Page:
Angie: It depends on the voice. It depends on his mood and my mood. It depends on how strong I am at the moment. Sometimes they do engage in conversations. Sometimes they answer your questions and they ask questions back. Other times, they refuse to engage and just shut you down. It really depends. With Sam, for example, I reached a point where I can go into a conversation with him, and he even uncovers aspects of other voices that I hear.
Morin: I’m curious, have you ever been given a psychiatric diagnosis?
Angie: Well, I got my diagnosis from Dr. Corstens.
Corstens: What diagnosis did I give you?
Angie: You gave me “dissociative disorder not otherwise specified.” I didn’t get “schizophrenia,” thank god!
Morin: What would that have meant to you?
Angie: Any diagnosis of schizophrenia for me at that point would’ve been very devastating. What’s commonly known about schizophrenia is that you just have a bad brain. That’s a conviction I’ve been holding my whole life, so I was really fearful that I might get confirmation from a psychiatrist.
Morin: Michel, what was your diagnosis?
Michel: To be honest, I really do not know. At the beginning, I told them not to tell me, because I thought that it would destroy me. I thought that I would actually behave towards the diagnosis. Later on, I believed it was schizophrenia—but, then again, what does that mean? I don’t really care.
Corstens: Someone did an official interview with him, and the label was indeed schizophrenia, paranoid type, but I never communicated that to him. I don’t believe in that. I don’t use that.
Morin: Because you believe that the label is self-reinforcing?
Corstens: Yes, and also because it’s not a valid diagnosis in the sense that there’s so much overlap with so many other diagnoses. There’s no one specific symptom.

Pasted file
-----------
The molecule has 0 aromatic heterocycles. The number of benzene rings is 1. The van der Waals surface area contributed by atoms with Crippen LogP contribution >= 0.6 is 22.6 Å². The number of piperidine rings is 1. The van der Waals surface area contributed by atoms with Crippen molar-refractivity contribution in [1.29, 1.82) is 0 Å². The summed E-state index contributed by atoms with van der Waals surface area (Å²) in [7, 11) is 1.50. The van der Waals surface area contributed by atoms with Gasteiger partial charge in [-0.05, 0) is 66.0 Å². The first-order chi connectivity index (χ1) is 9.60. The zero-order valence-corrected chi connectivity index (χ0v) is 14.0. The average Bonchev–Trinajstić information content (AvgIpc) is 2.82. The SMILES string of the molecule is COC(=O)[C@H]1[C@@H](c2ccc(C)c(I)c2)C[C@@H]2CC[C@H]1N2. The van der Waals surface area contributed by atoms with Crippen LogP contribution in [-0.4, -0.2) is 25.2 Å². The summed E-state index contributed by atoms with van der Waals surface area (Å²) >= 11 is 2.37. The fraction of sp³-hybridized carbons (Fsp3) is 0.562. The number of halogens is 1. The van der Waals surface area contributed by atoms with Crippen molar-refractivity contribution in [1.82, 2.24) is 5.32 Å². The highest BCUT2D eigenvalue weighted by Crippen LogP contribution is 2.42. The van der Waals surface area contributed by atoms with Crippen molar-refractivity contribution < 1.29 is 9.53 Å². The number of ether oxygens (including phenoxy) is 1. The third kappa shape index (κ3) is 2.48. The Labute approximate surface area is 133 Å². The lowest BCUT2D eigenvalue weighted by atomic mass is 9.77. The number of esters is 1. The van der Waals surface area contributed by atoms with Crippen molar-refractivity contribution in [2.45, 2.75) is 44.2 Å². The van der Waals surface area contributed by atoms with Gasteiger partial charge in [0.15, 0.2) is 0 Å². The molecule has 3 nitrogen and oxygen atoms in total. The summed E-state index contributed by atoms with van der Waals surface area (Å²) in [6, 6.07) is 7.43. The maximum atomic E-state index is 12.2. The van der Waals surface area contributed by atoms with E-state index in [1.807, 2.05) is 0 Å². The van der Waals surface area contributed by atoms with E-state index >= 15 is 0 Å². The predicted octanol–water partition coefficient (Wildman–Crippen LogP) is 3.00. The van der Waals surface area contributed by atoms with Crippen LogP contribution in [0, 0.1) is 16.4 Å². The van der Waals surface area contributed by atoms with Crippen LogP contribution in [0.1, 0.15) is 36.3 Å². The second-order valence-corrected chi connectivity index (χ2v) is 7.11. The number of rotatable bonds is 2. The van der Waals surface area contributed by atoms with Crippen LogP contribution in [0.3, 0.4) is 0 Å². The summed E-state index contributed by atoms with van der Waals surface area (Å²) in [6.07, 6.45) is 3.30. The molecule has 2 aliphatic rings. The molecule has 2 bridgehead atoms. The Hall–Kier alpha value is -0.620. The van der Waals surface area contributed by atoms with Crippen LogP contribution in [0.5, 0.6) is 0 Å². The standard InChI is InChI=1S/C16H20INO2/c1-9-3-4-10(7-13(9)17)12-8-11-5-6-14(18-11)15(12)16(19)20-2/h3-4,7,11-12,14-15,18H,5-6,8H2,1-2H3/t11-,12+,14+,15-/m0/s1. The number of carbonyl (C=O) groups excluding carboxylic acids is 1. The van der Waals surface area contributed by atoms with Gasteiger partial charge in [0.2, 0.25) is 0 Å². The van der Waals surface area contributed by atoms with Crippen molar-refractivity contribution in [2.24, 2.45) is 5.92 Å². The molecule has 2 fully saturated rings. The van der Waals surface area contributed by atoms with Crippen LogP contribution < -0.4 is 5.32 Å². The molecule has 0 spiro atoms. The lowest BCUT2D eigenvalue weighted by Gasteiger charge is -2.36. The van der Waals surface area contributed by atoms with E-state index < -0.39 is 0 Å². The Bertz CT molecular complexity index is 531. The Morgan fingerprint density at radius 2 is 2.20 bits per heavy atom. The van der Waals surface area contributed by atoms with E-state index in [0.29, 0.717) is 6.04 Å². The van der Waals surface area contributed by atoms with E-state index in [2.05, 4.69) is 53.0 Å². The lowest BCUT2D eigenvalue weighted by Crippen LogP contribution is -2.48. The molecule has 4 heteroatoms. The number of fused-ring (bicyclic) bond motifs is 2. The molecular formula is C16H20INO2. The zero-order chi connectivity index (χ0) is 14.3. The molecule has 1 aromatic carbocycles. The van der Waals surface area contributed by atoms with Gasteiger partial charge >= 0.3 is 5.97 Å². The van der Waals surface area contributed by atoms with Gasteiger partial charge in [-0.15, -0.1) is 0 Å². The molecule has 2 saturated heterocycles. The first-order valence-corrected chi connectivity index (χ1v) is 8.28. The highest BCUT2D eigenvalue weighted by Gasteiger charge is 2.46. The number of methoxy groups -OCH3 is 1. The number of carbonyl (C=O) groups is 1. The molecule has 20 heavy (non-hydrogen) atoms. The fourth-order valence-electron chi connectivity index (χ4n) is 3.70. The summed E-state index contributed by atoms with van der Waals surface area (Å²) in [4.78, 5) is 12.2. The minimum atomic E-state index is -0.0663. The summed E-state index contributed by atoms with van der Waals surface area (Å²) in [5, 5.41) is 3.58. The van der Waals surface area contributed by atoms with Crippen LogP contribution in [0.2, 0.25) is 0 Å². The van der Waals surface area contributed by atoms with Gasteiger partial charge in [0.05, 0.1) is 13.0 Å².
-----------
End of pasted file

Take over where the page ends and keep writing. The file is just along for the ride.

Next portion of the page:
Morin: What’s your opinion about the way that mainstream psychiatry treats voice-hearers?
Corstens: They treat it as a pathology, and honestly that’s the main problem. Hearing voices is normal. It’s a common human variation. It’s like homosexuality, or dyslexia, or left-handedness. My grandfather was left-handed and he was forced to write with his right hand. I think it’s similar. Hearing voices can be very difficult if you can’t accept it. You can become mad from voices, but voices by themselves are not the madness.
Morin: What does a successful treatment look like?
Corstens: It’s a complex question, but I think it’s a success if he gets a job, if she gets a partner. If people can do the things they want in life, it’s a success. And, some people without changing their symptoms, can change their lives.
Morin: Can your treatment work for anyone?
Corstens: No, because there are people who come to me who have been in psychiatry for 20 years, and they are so damaged by the system that it’s much more difficult. For example, we had one guy today—he was so traumatized by his diagnosis, and how he was treated, that it prevented him from sharing his experiences.
Morin: Do you advocate medication in any case?
Corstens: Yes, but we need to be careful. Have you read the book Anatomy of an Epidemic?
Morin: About the pharmaceutical industry? Yes, I have.
Corstens: That really shocked me. I did some research, and more and more we’re discovering that medication is not all good. It can improve symptoms, but it can also worsen them. We don’t know who needs lifelong medication and who doesn’t. I think rather than saying people with psychosis must have medication, we should say, people with psychosis might need temporary medication. Some might need lifelong medication too, but we should be careful. It’s an open secret that people die from these medications. You don’t tell a patient suffering from psychosis that if he takes this medication for 10 years it will decrease his life expectancy by five years.